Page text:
The U.S. Coast Guard barque Eagle in 2013.

The U.S. Coast Guard barque Eagle in 2013. (U.S. Coast Guard)

NEW LONDON, Conn. (Tribune News Service) — When he was a boy, Jeffrey Glowski said he built a toy model of the ship his father sailed across the Atlantic Ocean.

Now, 76 years after the Coast Guard barque Eagle first arrived in New London, Glowski was aboard the ship he previously had never seen in person.

"It was just a little sentimental, really," Glowski said of the experience. "Amazing."

Glowski's father, Jerome Glowski, was a member of the original commissioning crew that pieced Eagle back together in the aftermath of World War II in Bremerhaven, Germany. Jerome had been stationed in Newfoundland for most of the war on submarine duty, Jeffrey said, but was one of the few who flew to Germany with Cmdr. Gordon McGowan to claim the USCG's war prize, named "Horst Wessel" at the time, while the allies divvied up the remnants of the German fleet.

Glowski, 72, said his father, a radio operator aboard Eagle, didn't tell too many stories of the maiden voyage nor of the crew pieced together of Coast Guardsmen, former German crewmen and some "borrowed" German ex-navy volunteers from a British minesweeping project.

"He talked about the hurricane," Glowski said of his late father. "That was a scary time going through that. Not much more."

McGowan and his crew were a day or so away from their destination when they found themselves in the middle of a hurricane that ripped apart Eagle's sails and caused an estimated $20,000 in damages. Glowski detailed how he too had been sailing once when confronted by a storm that packed 70 knot winds with main sails in the water and the boat on its side.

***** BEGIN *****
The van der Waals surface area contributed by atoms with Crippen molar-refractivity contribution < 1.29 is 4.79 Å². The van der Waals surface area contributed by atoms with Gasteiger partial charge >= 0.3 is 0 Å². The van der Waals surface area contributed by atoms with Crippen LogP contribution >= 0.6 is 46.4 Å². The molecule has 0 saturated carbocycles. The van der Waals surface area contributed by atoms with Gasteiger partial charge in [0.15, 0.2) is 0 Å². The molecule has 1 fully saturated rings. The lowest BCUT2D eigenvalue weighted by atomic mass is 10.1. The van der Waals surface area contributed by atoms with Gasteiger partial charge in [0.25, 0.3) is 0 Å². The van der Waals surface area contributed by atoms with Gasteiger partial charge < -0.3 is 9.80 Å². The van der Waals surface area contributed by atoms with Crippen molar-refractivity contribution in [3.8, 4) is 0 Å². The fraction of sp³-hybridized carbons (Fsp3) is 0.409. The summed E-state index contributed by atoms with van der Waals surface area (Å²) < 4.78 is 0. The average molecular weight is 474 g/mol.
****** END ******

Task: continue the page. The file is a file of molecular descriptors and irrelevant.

"That was scary," he said.

He much preferred to re-enact the other parts of his father's tenure on Eagle, like visiting the same radio room his father had many years back.

Glowski, led by Eagle's Sail Master, Chief Warrant Officer Melissa Polson, toured all 295 feet of the tall ship. While the radio control room was at the top of the list, Glowski saw it all. The tour made stops in the captain's quarters, the mess deck, the sleeping quarters. From the ship's bow to its stern, Glowski took every step, and a few photos for keepsakes.

"I just can't imagine back then," Glowski said, looking at a photo of Coast Guardsmen resting in hammocks to accommodate the tight space.

Nowadays, for the Coast Guard's training ship, there are rows of bunk beds.

While modern amenities, like electronics, cooking equipment and laundry machines, have made their way to Eagle, the majority of the ship is original. Polson explained how parts of the hull had to be replaced and the main decking was redone in the 1980s, but the majority of the hull, the fittings and structures, and the main mast, are all original.

In 2014 through 2018, Eagle underwent a Service Life Extension Project to address the ship's longevity, and will do so again in 2028 to address concerns for the following 15-20 years.

This winter, the ship will dry dock for a "mast overhaul," Polson said. She explained the foremast, the running rigging, the standing rigging, blocks, lines, sails and yards will all come off and be "re-overhauled" before she sets sail again.

Before Glowski "set sail" back home to Indiana, where he grew up with his two brothers, he gifted Polson a photo of his father, sitting in Germany with Eagle in the distance. It was placed in front of a photo Polson said she shows all guests, one of Eagle in its dilapidated state in Germany, nearly identical to Glowski's photo.

Across the room hung a painting of Eagle commissioned by the son of the ship's original captain. Polson said Glowski's father likely sailed across the ocean with the painter aboard the ship.

"Just such a unique collaboration of …" Polson said, her thoughts drifting.

"… history," Glowski finished.

(c)2022 The Day (New London, Conn.)

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Distributed by Tribune Content Agency, LLC.

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